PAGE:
Jerusalem has now experienced this also; she has come down wonderfully, or fallen from the height of her glory into the depths of misery and disgrace, where she has none to comfort her, and is constrained to sigh, "O Lord, behold my misery!" These words are to be taken as a sign from the daughter of Zion, deeply humbled through shame and repentance for her sins. This is required by the whole tenor of the words, and confirmed by a comparison with Lamentations 1:11 and Lamentations 1:20. פּלאים is used adverbially; cf. Ewald, 204, b [Gesenius, 100, 2, b.] There is no need for supplying anything after הגדּיל, cf. Jeremiah 48:26, Jeremiah 48:42; Daniel 8:4, Daniel 8:8,Daniel 8:11, Daniel 8:25, although לעשׂות originally stood with it, e.g., Joel 2:20; cf. Ewald, 122, c [and Gesenius' Lexicon, s.v. גּדל]. The clause כּי הגדּיל, which assigns the reason, refers not merely to the sighing of Jerusalem, but also to the words, "and she came down wonderfully." The boasting of the enemy shows itself in the regardless, arrogant treatment not merely of the people and their property, but also of their holy things.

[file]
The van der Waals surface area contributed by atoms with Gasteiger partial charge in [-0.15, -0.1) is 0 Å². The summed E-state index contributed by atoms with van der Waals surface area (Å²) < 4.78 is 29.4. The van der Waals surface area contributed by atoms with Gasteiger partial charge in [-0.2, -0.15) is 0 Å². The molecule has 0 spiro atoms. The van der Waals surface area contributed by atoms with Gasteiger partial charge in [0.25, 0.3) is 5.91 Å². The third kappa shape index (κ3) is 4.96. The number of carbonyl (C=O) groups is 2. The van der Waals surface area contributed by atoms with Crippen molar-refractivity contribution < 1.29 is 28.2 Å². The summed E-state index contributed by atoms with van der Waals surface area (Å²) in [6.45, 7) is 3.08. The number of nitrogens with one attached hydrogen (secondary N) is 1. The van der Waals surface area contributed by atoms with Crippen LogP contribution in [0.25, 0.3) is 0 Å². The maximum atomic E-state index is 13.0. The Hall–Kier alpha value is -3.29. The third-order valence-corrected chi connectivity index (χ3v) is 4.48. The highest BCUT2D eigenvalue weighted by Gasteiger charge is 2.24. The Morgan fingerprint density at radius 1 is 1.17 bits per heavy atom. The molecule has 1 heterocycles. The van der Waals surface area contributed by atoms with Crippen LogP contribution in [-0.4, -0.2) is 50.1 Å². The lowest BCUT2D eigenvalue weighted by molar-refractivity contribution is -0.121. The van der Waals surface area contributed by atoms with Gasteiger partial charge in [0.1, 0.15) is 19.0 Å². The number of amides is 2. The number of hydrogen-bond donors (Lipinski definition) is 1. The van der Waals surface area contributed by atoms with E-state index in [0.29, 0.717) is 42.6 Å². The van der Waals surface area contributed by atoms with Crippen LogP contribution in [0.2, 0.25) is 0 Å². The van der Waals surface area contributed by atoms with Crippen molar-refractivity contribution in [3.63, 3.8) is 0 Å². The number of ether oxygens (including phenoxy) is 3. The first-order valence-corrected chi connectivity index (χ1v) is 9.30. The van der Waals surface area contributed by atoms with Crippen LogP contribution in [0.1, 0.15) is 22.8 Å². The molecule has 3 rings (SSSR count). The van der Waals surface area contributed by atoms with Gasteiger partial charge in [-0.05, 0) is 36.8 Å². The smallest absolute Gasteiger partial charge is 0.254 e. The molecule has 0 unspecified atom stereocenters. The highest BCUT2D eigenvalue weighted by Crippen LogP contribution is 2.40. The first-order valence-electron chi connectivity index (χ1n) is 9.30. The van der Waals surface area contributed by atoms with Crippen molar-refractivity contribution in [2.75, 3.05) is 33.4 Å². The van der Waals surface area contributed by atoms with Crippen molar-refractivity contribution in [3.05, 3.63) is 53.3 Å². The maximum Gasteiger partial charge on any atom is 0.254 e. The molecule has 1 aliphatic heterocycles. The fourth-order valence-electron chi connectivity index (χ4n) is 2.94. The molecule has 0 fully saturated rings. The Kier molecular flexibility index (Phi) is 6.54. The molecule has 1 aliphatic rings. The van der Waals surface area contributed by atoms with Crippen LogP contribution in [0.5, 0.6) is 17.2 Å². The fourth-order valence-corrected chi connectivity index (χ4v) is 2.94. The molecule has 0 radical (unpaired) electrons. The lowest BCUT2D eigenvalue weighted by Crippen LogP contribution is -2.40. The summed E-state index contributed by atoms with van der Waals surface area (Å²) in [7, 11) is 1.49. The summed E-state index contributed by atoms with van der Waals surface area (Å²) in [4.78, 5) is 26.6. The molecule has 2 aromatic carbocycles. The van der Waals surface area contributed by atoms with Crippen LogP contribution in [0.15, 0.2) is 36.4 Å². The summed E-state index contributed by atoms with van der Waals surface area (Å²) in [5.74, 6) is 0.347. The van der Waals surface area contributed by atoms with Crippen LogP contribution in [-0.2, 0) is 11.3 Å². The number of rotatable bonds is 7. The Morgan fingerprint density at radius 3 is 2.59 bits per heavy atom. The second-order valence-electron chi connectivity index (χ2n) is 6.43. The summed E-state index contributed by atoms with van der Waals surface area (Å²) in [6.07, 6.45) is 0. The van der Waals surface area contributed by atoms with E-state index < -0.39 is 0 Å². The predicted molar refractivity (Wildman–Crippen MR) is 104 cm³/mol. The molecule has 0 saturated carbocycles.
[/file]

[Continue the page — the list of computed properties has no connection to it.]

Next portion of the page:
The adversary hath spread out his hand upon all her pleasant things: for she hath seen that the heathen entered into her sanctuary, whom thou didst command that they should not enter into thy congregation.This is specially mentioned in Lamentations 1:10. The enemy has spread out his hand over all her jewels (מחמדּיה, the costly treasures of Jerusalem which were plundered), and even forced into the sanctuary of the Lord to spoil it of its treasures and vessels. C. B. Michaelis, Thenius, Gerlach, Ngelsbach, etc., would restrict the meaning of מחמדּיה to the precious things of the sanctuary; but not only are there no sufficient reasons for this, but the structure of the clauses is against it. Neither does the expression, "all our precious things," in Isaiah 69:10, signify merely the articles used in public worship on which the people had placed their desire; nor are "all her pleasant vessels" merely the sacred vessels of the temple. In the latter passage, the suffix in מחמדּיה refers to Jerusalem; and inasmuch as the burning of all the palaces of the city (ארמנתיה) has been mentioned immediately before, we are so much the less at liberty to restrict "all her precious vessels" to the vessels of the temple, and must rather, under that expression, include all the precious vessels of the city, i.e., of the palaces and the temple. And Delitzsch has already remarked, on Isaiah 64:10, that "under מחמדּיה may be included favourite spots, beautiful buildings, pleasure gardens; and only the parallelism induces us to think especially of articles used in public worship." But when Thenius, in the passage now before us, brings forward the succeeding words, "for she hath seen," as a proof that by "all her pleasant things" we are to understand especially the vessels and utensils of the temple, he shows that he has not duly considered the contents of the clause introduced by כּי (for). The clause characterizes the enemy's forcing his way into the sanctuary, i.e., the temple of Jerusalem, as an unheard of act of sacrilege, because גּוים were not to enter even into the קהל of Jahveh. The subject treated of is not by any means the robbing of the temple - the plundering of its utensils and vessels. The prohibition against the coming, i.e., the receiving of foreigners into the "congregation," is given, Deuteronomy 23:4, with regard to the Ammonites and Moabites: this neither refers to the jus connubii (Grotius, Rosenmller), nor to the civil rights of Jewish citizens (Kalkschmidt), but to reception into religious communion with Israel, the ecclesia of the Old Covenant (קהל יהוה). In Deuteronomy 23:8, the restriction is relaxed in favour of the Edomites and Egyptians, but in Ezekiel 44:7, Ezekiel 44:9, in accordance with the ratio legis, extended to all uncircumcised sons of strangers. Hence, in the verse now before us, we must not, with Rosenmller and Thenius, restrict the reference of גּוים to the Ammonites and Moabites as accomplices of the Chaldeans in the capture of Jerusalem and the plundering of the temple (2 Kings 24:2); rather the גּוים are identical with those mentioned in the first member of the verse as צר, i.e., the Chaldeans, so called not "because their army was made up of different nationalities, but because the word contains the notice of their being heathens, - profane ones who had forced into the sanctuary" (Gerlach). But if we look at the structure of the clauses, we find that "for she saw," etc., is parallel to "for the enemy hath boasted" of Lamentations 1:9; and the clause, "for she saw nations coming," etc., contains a further evidence of the deep humiliation of Jerusalem; so that we may take כּי as showing the last step in a climax, since the connection of the thought is this: For the enemy hath boasted, spreading his hand over all her precious things, - he hath even forced his way into the sanctuary of the Lord. If this is mentioned as the greatest disgrace that could befall Jerusalem, then the spreading out of the hands over the precious things of Jerusalem cannot be understood of the plundering of the temple. The construction ראתּה גּוים בּא is in sense exactly similar to the Latin vidit gentes venisse, cf. Ewald, 284, b; and on the construction צוּיתה לא יבאוּ, cf. Ewald, 336, b. בּקהל לך does not stand for בּקהלך (lxx, Pareau, Rosenmller), for הקהל is not the congregation of Judah, but that of Jahveh; and the meaning is: They shall not come to thee, the people of God, into the congregation of the Lord.